For example, if a bank has issued loans worth $100 million, and the total amount of owners' capital, the residual interest, is worth $5 million, there is, compared to the total lending, little at stake for a diversified equity holder base to prevent imprudent or irresponsible lending. The firm would, comparatively, have little at risk, reduced incentive to lend to creditworthy borrowers only, and to collect outstanding payments efficiently.


Such a condition may also push management towards making high-risk loans to charge a high rate of interest, thinking that the bank's leverage ratio is already out of the bounds of reasonable risk, and a slight further increase in leverage for a higher rate of return shan't be very problematic.


Shareholders, being rational actors, viewing a deterioration in the leverage ratio and the increase of irresponsible lending, should sell their shares. Such an action would further reduce the market value of shares, further reducing the ratio of capital at stake in relation to the liabilities.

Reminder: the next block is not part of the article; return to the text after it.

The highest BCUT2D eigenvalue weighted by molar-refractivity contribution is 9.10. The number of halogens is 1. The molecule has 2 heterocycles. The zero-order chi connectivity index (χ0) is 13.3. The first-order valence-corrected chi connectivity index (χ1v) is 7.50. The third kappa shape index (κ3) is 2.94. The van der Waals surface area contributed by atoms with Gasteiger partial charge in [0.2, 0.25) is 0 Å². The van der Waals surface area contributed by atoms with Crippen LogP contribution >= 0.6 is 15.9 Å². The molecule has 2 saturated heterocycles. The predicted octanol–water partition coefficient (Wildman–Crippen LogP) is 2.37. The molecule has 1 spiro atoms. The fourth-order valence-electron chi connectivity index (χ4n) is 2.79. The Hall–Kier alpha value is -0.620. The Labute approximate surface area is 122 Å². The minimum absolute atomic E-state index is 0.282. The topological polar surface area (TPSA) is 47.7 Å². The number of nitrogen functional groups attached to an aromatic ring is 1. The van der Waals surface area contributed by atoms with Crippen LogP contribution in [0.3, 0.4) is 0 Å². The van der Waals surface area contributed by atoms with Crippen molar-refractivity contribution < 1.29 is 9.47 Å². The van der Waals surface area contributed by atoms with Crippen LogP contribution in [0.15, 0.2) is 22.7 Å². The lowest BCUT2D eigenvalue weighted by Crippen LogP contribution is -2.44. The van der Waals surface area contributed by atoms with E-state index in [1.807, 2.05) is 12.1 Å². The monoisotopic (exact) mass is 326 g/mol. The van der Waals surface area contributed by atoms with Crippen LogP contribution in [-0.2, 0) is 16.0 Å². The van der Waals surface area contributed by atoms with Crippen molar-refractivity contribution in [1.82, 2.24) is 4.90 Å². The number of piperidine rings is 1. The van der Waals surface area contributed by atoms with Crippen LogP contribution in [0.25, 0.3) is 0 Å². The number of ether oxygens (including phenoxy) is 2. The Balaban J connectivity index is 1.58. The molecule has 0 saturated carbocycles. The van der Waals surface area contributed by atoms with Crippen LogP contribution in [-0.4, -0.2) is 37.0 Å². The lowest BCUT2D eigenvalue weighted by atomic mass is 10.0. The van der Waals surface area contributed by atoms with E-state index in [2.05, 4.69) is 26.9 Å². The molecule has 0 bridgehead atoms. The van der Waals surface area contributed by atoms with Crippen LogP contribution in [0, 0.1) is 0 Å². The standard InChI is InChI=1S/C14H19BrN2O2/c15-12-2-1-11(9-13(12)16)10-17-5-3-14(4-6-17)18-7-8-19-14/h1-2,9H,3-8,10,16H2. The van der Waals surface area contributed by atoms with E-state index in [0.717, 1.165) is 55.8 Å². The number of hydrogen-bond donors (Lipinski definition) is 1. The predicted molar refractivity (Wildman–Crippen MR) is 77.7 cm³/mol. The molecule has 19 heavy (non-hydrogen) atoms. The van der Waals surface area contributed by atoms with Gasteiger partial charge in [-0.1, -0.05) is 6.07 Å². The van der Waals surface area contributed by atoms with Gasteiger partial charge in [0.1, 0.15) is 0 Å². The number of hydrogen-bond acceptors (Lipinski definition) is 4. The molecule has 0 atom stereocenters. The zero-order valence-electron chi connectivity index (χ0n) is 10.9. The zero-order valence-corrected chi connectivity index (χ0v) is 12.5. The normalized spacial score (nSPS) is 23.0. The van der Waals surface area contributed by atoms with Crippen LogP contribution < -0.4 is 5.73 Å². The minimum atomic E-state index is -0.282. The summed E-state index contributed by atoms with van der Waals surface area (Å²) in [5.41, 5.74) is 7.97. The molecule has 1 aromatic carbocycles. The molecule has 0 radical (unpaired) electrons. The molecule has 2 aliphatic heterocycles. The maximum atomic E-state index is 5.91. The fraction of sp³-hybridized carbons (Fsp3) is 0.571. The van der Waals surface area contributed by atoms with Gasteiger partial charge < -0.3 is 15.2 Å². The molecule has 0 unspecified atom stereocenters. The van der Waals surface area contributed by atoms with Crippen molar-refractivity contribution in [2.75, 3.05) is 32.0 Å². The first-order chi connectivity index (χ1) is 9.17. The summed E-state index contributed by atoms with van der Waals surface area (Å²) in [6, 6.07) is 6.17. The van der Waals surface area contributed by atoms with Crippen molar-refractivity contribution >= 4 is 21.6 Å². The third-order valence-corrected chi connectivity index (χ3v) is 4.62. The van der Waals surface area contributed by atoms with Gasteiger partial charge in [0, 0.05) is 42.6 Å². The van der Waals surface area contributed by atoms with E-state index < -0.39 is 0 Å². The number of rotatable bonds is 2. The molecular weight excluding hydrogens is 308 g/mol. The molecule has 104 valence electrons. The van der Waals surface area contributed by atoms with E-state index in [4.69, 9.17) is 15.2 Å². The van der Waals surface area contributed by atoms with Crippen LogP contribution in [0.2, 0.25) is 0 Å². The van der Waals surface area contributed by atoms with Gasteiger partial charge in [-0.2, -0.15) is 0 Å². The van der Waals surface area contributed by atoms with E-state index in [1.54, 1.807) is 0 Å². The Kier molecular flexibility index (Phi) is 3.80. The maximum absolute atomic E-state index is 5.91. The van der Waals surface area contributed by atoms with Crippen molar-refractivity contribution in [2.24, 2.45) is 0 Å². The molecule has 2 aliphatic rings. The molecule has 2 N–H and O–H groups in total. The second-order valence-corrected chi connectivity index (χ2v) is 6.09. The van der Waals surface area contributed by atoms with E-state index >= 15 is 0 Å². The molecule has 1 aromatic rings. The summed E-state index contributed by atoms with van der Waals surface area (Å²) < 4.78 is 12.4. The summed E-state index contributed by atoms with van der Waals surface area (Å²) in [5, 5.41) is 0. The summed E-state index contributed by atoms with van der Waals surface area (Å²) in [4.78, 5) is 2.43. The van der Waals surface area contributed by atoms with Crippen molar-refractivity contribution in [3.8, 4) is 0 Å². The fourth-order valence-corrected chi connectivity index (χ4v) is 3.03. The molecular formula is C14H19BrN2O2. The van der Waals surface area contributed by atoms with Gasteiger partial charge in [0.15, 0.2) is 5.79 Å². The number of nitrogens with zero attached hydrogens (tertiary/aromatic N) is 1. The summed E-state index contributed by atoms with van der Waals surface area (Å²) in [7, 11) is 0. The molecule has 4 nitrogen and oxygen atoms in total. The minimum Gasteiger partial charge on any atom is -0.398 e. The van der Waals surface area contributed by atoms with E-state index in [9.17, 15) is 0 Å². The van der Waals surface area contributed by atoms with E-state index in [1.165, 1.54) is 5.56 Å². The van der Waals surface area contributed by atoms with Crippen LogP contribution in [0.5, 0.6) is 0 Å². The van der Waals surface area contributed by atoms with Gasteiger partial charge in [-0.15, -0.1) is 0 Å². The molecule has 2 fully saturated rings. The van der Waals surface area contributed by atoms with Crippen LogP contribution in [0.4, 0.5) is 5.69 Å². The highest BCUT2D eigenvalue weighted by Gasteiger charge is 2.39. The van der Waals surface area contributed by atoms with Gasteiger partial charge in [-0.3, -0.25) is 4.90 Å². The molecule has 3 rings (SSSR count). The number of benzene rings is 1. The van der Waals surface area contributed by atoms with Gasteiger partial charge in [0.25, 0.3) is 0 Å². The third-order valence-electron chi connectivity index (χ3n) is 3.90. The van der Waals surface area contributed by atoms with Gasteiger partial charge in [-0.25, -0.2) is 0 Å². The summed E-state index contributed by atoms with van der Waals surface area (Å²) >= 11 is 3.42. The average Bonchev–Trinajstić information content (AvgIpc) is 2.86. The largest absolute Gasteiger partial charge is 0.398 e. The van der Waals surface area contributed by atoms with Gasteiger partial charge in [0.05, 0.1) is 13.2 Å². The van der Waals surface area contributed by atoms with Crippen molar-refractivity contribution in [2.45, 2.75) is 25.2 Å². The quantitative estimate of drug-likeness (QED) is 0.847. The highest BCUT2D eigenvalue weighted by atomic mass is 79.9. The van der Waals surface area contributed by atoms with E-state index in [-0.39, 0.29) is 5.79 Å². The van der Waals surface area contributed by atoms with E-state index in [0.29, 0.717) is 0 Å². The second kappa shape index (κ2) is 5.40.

In the above example, with $100 million in liabilities and $5 million in equity, the ratio of loans issued to equity would be 20 (100/5), i.e., $1 in equity supporting $20 in loans; if further imprudent lending is done, this ratio should further deteriorate, as the numerator increases, and the denominator decreases.


Therefore, one of the most important factors that investors should assess to evaluate the health of their commercial bank, credit union, or depository institution is the ratio of the total value of loans issued to the market value of its equity. (some sophisticated investors can further use the market value of loans issued or the inflation-adjusted value; nonetheless, such advance methods may not be available to retail investors or smaller family offices, etc., the book value of the overall lending, thus, can be used for a quick analysis.)